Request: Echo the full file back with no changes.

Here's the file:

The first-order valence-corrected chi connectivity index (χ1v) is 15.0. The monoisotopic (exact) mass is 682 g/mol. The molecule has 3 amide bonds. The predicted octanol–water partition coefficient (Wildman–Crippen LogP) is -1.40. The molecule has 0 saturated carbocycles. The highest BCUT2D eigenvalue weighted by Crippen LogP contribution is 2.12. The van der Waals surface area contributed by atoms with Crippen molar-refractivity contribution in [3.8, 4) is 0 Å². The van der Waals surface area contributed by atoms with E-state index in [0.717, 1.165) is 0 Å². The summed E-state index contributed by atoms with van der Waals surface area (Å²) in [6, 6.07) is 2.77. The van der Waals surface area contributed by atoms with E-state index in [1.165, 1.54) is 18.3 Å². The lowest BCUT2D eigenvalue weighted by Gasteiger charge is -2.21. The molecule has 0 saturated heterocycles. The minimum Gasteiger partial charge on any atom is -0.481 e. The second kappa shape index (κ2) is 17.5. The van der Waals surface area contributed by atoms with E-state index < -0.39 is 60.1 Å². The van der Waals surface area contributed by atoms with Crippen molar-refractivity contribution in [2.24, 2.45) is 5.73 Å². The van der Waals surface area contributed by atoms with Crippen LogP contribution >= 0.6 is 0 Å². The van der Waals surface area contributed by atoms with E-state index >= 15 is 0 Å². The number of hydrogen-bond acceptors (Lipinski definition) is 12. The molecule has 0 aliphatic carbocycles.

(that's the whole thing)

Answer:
The first-order valence-corrected chi connectivity index (χ1v) is 15.0. The monoisotopic (exact) mass is 682 g/mol. The molecule has 3 amide bonds. The predicted octanol–water partition coefficient (Wildman–Crippen LogP) is -1.40. The molecule has 0 saturated carbocycles. The highest BCUT2D eigenvalue weighted by Crippen LogP contribution is 2.12. The van der Waals surface area contributed by atoms with Crippen molar-refractivity contribution in [3.8, 4) is 0 Å². The van der Waals surface area contributed by atoms with E-state index in [0.717, 1.165) is 0 Å². The summed E-state index contributed by atoms with van der Waals surface area (Å²) in [6, 6.07) is 2.77. The van der Waals surface area contributed by atoms with E-state index in [1.165, 1.54) is 18.3 Å². The lowest BCUT2D eigenvalue weighted by Gasteiger charge is -2.21. The molecule has 0 saturated heterocycles. The minimum Gasteiger partial charge on any atom is -0.481 e. The second kappa shape index (κ2) is 17.5. The van der Waals surface area contributed by atoms with E-state index < -0.39 is 60.1 Å². The van der Waals surface area contributed by atoms with Crippen molar-refractivity contribution in [2.24, 2.45) is 5.73 Å². The van der Waals surface area contributed by atoms with Crippen LogP contribution >= 0.6 is 0 Å². The van der Waals surface area contributed by atoms with E-state index >= 15 is 0 Å². The number of hydrogen-bond acceptors (Lipinski definition) is 12. The molecule has 0 aliphatic carbocycles.